Cycling in the land of golf

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05.08.15 at 4:27 pm

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Here at YJ we try to pack a bike wherever our travels take us and summer holidays are no exception.  It’s not always possible to drag the better half and kids to the Grand Massif in the Alps, and no amount of lidos are going to dissuade them that you’re only there to cycle. So compromise is the name of the game and a beach resort is a likely destination.

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From experience I can highly recommend packing a bike wherever you go, as it’s the places you don’t expect to have good routes that can turn up some hidden gems!

Once you get over the cost of adding your bike to airline luggage, you know it’s protected by YJ both in the plane, on a coach transfer, or on the road when you arrive and should the worst happen, you’ve got up to £500 replacement cycle hire  – just remember to pack shoes and pedals separately.

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Due to being in the very lucky position of my In-Laws having a place in Portugal, we’ve found ourselves staying in the Algarve for the 2nd summer in a row. Now I’m not complaining, it’s a beautiful part of the world, with really friendly locals, great food and fantastic beaches, but it’s a place almost totally focussed on golf.   There are some very good cycling areas just North of Lagos, such as Monchique used in the Tour of Portugal and our partners Embrace Sports actually run training rides as part of their Triathlon camps all around the area. However, where we stay in Vale do Lobo (a golf resort) you can’t move for pink polo shirts and checked trousers, yet I’m the one who gets funny looks for hanging around in skin tight lycra.

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On the bike and once you head North from the coast and have crossed the A22 (the motorway running all the way to Spain), the hills start to appear as you climb out of the big town called Loule, which incidentally has a cyclist statue (always encouraging). From there it seems the place to head is Salir and all signs are accompanied by a mountain graphic. To be honest there’s nothing too scary as you head into the hills, with 300m being about the biggest. But beware, there are lots of them, especially if you head further North towards Ameixial.  The only way to describe the landscape is to say it’s like sand dunes, with the occasional small whitewashed town on top and mysteriously, the same old lady sitting on a bench in each, God knows how she was getting between them all so fast. I suspect however, that she may be something to do with the heat, because as well as relentless short sharp hills it’s also blisteringly hot, getting up to 49 degrees when I was there at the end of July. Arguably this is too hot to cycle, but I’ve never been one for sunbathing and as long as you stay hydrated then why not. I’d also suggest packing some salt tabs, as no matter what colour kit I wore in the morning it was always white by the time I got back.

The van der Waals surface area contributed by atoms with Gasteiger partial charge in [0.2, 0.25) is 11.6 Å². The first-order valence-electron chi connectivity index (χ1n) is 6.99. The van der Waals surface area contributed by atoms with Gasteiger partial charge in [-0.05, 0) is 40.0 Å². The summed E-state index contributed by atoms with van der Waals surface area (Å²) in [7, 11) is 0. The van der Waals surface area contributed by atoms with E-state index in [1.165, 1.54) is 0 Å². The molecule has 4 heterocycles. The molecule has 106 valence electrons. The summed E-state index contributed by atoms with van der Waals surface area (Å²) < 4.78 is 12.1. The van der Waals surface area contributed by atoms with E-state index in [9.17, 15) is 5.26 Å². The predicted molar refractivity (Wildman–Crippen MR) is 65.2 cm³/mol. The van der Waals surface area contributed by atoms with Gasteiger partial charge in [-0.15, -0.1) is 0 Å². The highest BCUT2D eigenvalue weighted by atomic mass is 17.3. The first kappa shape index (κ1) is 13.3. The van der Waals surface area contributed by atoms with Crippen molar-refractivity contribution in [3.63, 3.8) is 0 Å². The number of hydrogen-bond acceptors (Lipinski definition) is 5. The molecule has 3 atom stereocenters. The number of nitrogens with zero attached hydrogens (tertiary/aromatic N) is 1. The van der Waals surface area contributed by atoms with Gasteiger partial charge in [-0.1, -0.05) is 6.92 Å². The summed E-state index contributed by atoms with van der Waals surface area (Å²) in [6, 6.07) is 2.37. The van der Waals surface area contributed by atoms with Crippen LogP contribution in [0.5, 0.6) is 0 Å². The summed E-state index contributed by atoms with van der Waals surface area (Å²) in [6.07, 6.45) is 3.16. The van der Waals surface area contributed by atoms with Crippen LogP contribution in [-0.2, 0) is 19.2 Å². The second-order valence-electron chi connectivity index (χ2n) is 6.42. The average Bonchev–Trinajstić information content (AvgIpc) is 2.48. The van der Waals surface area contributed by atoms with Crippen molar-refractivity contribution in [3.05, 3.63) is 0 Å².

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So to sum up I’d rate the Algarve in summer as a really great place to ride, with very little traffic once you’re away from the coast, a little on the hot side (factor 50 all the way), with some testing rolling hills and the occasional out of the saddle dig – you’ll appreciate your coffee stop after climbing into Querenca.

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